But how to merge our collections?  It’s quite clear that there’s not room for both Mr R.J.’s books  and my own.  Anne Fadiman and her husband George, who shares her love of books, have had to face this problem.  It took them about a week to sort out the duplicates, then face the trauma of deciding ‘yours or mine’?  Hardbacks prevailed over paperbacks, unless the paperbacks contained marginalia.  The task completed, they kissed, and felt that they were now TRULY married.  I shall take another tack.   For me, I turn my eyes to our rumpus room, which was formerly a double garage that joins the two units and which we’ll keep if and when we “move in together” at a combined age of well over a century!  Yes, there’s scope for books here, with a gas-fired fake fire, winter sun, a  whole wall of shelf space and two under-utilised bookshelves there already.  I’m thinking -“hmmm, compactus!”

(Actually, looking at these photos about to be launched into the blogosphere,  I’m a little embarrassed by my furniture.  Our house is frozen in 1980s decor- no polished boards and downlights for us! I tell myself that our furniture will soon be ‘vintage’ and that people will murmur in appreciation, rather than disapprobation at its 1980s authenticity.)

Enough about me- back to Anne Fadiman and her books.  And really, that’s what this book is about: the importance of books to a book-lover’s lifestyle, environment and identity even.  It’s a lovesong to the act of reading, and you find yourself smiling, with a mixture of recognition and confession, at a kindred-spirit.  It’s all here- the lure of the second-hand book; the conversation of the annotation; the treasure-hunt of the footnote; the pedantry of apostrophes and spelling errors.  This is a delightful book- in fact, I eked it out over about a fortnight, a chapter a night,  not wanting to relinquish a conversation with a book-loving friend who knows me so well!

‘The Uses and Abuses of History’ by Margaret MacMillan

This is only a slim book, based on a series of lectures.  The lecture-hall origins still show- the chapters are all pretty much the same length; the sentences are short, and there’s a sparseness about the writing that would probably aid comprehension if you were listening, but comes over as rather bald and workmanlike on the page.

I’ve only read one of Margaret MacMillan’s works- Paris 1919. I thought that it was wonderful- an engagingly written analysis of the multiple perspectives being brought to the conference that culminated in the Treaty of Versailles, and the intractability for the participants of disentangling historical, cultural and national borders in the wake of  what had been a truly global war.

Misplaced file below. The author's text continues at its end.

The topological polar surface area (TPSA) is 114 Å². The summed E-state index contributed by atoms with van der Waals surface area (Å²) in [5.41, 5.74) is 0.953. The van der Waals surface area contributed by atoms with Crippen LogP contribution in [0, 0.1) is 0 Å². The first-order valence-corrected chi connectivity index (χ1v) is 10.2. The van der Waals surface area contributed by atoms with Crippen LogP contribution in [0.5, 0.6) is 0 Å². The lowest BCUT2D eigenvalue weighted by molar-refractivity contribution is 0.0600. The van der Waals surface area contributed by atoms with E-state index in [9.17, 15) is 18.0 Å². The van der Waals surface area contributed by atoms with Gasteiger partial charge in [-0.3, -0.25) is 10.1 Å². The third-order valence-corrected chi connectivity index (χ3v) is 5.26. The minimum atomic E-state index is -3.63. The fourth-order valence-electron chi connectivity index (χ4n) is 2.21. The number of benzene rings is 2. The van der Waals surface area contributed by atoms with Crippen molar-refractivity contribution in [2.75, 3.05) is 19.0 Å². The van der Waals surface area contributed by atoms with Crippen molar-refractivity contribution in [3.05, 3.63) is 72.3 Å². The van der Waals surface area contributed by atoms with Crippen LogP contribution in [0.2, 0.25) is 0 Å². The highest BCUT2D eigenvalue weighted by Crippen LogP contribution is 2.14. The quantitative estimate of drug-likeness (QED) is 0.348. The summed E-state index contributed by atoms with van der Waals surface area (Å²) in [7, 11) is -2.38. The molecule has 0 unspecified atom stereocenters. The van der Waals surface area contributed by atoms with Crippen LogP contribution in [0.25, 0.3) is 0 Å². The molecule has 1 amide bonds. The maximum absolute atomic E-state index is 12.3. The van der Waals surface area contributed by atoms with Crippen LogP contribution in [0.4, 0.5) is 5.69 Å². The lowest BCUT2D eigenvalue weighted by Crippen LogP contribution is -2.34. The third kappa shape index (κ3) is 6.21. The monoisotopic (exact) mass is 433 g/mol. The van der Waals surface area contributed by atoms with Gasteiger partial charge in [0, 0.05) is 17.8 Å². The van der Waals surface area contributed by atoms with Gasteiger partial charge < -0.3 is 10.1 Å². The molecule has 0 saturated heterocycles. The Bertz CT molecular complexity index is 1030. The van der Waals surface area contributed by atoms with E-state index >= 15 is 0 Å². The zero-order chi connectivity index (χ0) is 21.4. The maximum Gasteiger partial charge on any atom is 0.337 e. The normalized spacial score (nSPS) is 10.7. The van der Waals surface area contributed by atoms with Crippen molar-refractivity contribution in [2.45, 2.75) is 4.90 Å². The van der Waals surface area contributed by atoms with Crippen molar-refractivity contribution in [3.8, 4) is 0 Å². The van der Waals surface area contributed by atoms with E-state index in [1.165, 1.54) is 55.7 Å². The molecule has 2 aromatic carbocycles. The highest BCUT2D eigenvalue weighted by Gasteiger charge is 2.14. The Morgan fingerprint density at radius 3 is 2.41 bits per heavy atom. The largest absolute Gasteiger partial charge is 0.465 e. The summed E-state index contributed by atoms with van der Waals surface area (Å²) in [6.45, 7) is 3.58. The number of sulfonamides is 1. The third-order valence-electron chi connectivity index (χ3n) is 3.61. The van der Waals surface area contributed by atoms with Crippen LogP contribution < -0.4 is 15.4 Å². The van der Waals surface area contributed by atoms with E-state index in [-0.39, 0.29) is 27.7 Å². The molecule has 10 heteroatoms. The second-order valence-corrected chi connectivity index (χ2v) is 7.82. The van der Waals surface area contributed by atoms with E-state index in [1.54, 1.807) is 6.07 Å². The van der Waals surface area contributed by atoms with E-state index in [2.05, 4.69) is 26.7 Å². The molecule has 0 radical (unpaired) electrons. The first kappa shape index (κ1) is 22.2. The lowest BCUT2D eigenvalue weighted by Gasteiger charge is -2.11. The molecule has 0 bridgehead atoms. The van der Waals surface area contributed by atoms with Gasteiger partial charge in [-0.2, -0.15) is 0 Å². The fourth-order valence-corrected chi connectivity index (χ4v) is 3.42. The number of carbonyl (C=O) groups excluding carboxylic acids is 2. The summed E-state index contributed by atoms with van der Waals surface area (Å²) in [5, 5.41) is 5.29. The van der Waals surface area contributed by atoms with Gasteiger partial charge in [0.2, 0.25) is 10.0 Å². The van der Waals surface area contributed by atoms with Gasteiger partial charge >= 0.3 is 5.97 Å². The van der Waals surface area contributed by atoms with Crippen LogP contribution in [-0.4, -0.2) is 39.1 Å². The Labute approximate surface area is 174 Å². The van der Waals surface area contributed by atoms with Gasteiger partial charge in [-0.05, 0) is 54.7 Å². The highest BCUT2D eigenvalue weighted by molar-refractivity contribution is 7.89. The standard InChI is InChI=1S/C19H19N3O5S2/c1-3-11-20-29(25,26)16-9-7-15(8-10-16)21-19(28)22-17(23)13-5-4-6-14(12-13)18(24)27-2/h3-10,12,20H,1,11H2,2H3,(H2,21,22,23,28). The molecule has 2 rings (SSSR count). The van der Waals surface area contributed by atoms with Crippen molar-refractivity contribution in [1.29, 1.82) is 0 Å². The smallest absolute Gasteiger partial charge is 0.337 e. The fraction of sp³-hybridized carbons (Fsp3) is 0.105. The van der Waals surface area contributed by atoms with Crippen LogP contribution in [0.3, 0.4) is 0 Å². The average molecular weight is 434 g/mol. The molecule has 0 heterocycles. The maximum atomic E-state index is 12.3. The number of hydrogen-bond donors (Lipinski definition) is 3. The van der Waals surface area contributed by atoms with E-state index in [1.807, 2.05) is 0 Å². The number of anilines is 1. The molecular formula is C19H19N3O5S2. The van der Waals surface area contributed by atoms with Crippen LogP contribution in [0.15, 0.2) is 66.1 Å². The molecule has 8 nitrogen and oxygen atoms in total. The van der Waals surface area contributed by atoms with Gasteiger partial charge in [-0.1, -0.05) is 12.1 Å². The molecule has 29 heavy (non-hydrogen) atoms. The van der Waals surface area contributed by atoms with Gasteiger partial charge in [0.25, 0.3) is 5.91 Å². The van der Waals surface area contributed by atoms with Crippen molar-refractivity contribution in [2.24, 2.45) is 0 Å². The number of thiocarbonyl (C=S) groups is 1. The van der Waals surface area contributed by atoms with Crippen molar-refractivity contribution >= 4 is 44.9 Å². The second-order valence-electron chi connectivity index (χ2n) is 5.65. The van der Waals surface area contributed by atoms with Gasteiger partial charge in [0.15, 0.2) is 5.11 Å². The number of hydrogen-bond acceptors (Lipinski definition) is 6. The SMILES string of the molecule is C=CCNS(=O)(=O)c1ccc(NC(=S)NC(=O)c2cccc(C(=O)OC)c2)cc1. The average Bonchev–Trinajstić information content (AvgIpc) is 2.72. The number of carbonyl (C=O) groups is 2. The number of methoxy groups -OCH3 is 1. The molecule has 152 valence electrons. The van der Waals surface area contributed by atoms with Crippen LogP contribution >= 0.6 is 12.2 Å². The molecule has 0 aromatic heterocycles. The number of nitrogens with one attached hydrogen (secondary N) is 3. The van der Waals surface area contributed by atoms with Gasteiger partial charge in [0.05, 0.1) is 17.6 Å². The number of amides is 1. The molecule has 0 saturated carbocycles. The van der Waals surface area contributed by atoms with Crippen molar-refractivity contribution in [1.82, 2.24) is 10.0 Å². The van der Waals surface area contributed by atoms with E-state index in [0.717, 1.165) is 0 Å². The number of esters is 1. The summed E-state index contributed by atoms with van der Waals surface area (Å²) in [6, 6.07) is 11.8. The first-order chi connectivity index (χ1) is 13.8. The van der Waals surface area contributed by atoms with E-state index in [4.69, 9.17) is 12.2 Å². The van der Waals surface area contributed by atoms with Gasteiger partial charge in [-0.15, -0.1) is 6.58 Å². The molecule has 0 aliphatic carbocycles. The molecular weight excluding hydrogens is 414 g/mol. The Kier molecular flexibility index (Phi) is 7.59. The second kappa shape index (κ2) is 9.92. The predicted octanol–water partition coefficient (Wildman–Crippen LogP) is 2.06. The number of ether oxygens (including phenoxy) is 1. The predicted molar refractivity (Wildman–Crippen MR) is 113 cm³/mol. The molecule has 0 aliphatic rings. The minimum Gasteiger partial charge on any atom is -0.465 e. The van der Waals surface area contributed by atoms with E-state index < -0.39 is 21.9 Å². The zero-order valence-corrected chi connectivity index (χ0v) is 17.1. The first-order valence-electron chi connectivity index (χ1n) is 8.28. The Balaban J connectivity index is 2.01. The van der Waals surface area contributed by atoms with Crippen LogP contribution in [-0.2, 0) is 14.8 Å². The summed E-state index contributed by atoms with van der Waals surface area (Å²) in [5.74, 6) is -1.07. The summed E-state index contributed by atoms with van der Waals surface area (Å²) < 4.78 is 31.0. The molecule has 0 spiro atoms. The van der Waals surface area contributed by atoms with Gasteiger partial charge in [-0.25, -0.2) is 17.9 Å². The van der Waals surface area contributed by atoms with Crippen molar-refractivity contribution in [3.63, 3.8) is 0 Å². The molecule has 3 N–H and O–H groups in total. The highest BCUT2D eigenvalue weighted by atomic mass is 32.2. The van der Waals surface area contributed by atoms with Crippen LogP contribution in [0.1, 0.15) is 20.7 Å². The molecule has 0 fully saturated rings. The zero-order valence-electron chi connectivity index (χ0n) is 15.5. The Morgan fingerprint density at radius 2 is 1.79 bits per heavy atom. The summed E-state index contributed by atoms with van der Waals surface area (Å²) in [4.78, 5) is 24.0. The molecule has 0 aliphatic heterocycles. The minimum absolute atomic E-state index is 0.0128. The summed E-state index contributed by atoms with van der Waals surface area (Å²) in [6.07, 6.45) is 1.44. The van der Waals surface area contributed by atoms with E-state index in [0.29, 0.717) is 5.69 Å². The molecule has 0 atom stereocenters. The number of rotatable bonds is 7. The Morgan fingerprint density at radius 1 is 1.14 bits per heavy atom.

She brings this wide-ranging perspective to this book but I’m not really sure what the overall point is that she is making here.  Yes- history can be used to make ourselves feel relaxed and comfortable about ourselves; it can be used to justify actions in the present; it can be used to predict rightly or wrongly what is about to happen on the basis of earlier precedents; it can be used to create and bolster national identity for good and for ill etc. etc.   Each of these cautionary tales is supported by examples from all over the world; little cut-and-dried vignettes   to support the contention of that particular lecture.  But put them all together, and what are we left with?  That history should be used carefully and with humility- good advice no doubt, but I felt paralysed, rather than empowered, by such observations.  Given that “good” history can be used for “evil” purposes, that those purposes can change naturally or be subverted deliberately, well- perhaps we should just immerse ourselves within an event, culture or timespan and just stay there, in a rather antiquarian sense, resolutely mute in the face of current events.

If I had attended these lectures, I don’t think that I would have come out from the lecture theatre walking on air.  There’s an abstractness about the examples she uses and no real people. There’s no human story that you come away with; no image etched onto your consciousness that you’ll remember the next day. Other historians have done similar things- Inga Clendinnen in her Quarterly Essay “The History Question”  or in her Boyer Lectures, for example, but she leaves you fizzing with ideas after an encounter with a person or situation that  embodies the questions she has raised.

Perhaps, though, her global orientation and  rather jaundiced views emerge from the work she has done on the aftermath of World War I.  I’ve just been listening again to her speaking on a RN radio documentary about the Paris Peace Conference and this is big, policy-driven, grubby, idealistic, complex history that exemplifies all the human failings that she discusses in this book.   Abuse of history at its worst.

Afterword